So, for now, the work that needs to be finished on the fuselage is to install the new roof, mask off all the windows, utilize thickened primer to address the ton of countersinks that appear on the exterior of the fuselage in various locations, spray the whole thing with primer and smooth things out, and then re-scribe where necessary.

After that, who knows? I may tackle the ball turret and also redo the nose cone, and then proceed on to the engine nacelles. Or, I may go straight to the wings. But, as Scarlett said after the above scene,


Quoted Text

I can't think about it now.
I'll go crazy if I do!
I'll think about it tomorrow.

* * * *

After all...
...tomorrow...
... is another day!

KPHB17FE
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Illinois, United States
Joined: January 12, 2015
KitMaker: 175 posts
AeroScale: 175 posts
Posted: Saturday, January 07, 2017 - 02:10 PM GMT+7
A major step forward, certainly looks good from here. A suggestion for the window frames: .010 styrene and Archer Fine details rivets. They look pretty good on the window frames; I used them on a 48th kit I did. Yeah, they are supposed to be screws but in these scales, who can tell... I think I have some photos. See if I can find them when I get home later this coming week.
magnusf
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Stockholm, Sweden
Joined: May 02, 2006
KitMaker: 1,523 posts
AeroScale: 1,481 posts
Posted: Saturday, January 07, 2017 - 06:55 PM GMT+7
Oh my, you actually did it !

I'm not a scratchbuilder but every now and then I do get to handle subassemblies in my builds, my main problem is always not to break anything when I try to wedge finished stuff together. You've either been dryfitting a lot, you're very careful or you're very lucky not breaking anything in this process! Maybe a little bit of everything :-) ?



Magnus
rdt1953
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New Jersey, United States
Joined: February 06, 2015
KitMaker: 522 posts
AeroScale: 471 posts
Posted: Sunday, January 08, 2017 - 02:13 AM GMT+7
Brian-
Glad to see you are still with us - I was about to send out a search party!
The fuselage looks great - you must be feeling a real milestone has been passed.
I can't wait to see more.
Considering the length and magnitude of this build , is there a sense of renewed enthusiasm after joining the fuselage? I certainly hope so- you deserve it.
Thanks for keeping us up to date.

Happy modeling- Richard
Redhand
#0
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New Jersey, United States
Joined: January 20, 2013
KitMaker: 1,111 posts
AeroScale: 1,097 posts
Posted: Sunday, January 08, 2017 - 02:51 AM GMT+7

Quoted Text

Brian-
Glad to see you are still with us - I was about to send out a search party!
The fuselage looks great - you must be feeling a real milestone has been passed.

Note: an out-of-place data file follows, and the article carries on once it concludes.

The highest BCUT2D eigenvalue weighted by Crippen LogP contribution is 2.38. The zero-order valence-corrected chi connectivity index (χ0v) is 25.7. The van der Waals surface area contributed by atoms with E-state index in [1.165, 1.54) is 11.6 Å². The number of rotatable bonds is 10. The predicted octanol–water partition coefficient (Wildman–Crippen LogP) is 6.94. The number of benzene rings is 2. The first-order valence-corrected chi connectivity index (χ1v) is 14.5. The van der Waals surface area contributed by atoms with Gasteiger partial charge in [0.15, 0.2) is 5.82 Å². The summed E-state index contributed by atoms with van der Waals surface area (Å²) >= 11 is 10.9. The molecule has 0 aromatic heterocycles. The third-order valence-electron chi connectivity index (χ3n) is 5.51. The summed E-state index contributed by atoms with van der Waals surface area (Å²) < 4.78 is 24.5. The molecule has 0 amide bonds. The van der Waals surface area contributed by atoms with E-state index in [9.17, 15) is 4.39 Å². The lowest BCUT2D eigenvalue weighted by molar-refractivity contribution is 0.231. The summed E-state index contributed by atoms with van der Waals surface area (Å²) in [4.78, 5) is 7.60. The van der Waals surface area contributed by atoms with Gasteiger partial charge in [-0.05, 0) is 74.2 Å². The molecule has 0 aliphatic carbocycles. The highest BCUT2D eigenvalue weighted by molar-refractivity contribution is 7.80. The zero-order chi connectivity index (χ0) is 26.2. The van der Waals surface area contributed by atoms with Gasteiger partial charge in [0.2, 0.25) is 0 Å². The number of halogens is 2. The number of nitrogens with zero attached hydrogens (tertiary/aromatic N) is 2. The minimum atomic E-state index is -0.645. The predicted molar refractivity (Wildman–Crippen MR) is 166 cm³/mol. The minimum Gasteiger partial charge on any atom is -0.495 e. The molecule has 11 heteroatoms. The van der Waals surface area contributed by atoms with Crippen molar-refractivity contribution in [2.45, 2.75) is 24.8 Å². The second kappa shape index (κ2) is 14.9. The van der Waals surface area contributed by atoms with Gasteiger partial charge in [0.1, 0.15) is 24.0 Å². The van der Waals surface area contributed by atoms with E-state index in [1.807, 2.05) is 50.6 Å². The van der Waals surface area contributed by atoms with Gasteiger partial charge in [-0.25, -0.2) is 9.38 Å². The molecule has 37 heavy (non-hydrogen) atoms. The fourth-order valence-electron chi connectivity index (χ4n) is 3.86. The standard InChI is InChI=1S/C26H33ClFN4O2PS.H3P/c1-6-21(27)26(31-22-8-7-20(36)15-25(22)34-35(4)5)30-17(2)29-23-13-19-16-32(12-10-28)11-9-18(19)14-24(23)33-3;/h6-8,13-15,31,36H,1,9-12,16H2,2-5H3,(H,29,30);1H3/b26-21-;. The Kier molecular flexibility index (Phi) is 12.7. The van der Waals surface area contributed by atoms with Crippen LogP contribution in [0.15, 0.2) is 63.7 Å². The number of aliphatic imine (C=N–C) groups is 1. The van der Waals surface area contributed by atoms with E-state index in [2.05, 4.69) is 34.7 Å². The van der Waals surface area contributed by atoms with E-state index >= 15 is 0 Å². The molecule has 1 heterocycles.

I can't wait to see more.
Considering the length and magnitude of this build , is there a sense of renewed enthusiasm after joining the fuselage? I certainly hope so- you deserve it.
Thanks for keeping us up to date.

Happy modeling- Richard



Good morning Richard. And greetings too to Magnus and Karl.

"A sense of renewed enthusiasm?"

That's a good question. I don't know myself. I think that I will feel better about this stage once I get the cockpit roof glued on, which is going to happen today. As you saw from the prior post, even that has been a struggle. The mold and fit of these kit parts is not the best and * * * I had some "frustrating moments, shall we say, last night working on it.

Thinking about the whole mad undertaking, I'm very much in a "there is no perfect model," state of mind about this. And this, after three years! But there have been some rewards. The interior is as accurate as I can make it, and there are no loose parts! To answer Magnus's question, a lot of planning went into clearances after all this stuff went inside to make sure that the fuselage could be closed, and those efforts paid off.

You know, at the very beginning of this build I described my talents as those of "an advanced journeyman." I suspect that I have gotten well past that with this build, but I still don't compare my building skills with the top modelers. There's a point where certain people are able to take the plastic simply as a starting point and turn it, literally, into a work of art. (You know who you are!)

Anyway, I'm just going to slog through this damn thing doing the best I can and producing a, shall we say, super shelf model. That will satisfy me.

I do think that I can improve the nose gun position with a new Plexiglas part I have. Among other things my North Carolina friend made a resin ring to fit around the nose to cover the ugly parts there and to provide a basis for a fit for the nose gun supporting bars that run from the sides of the gun to the edge of the ring. That will be cool.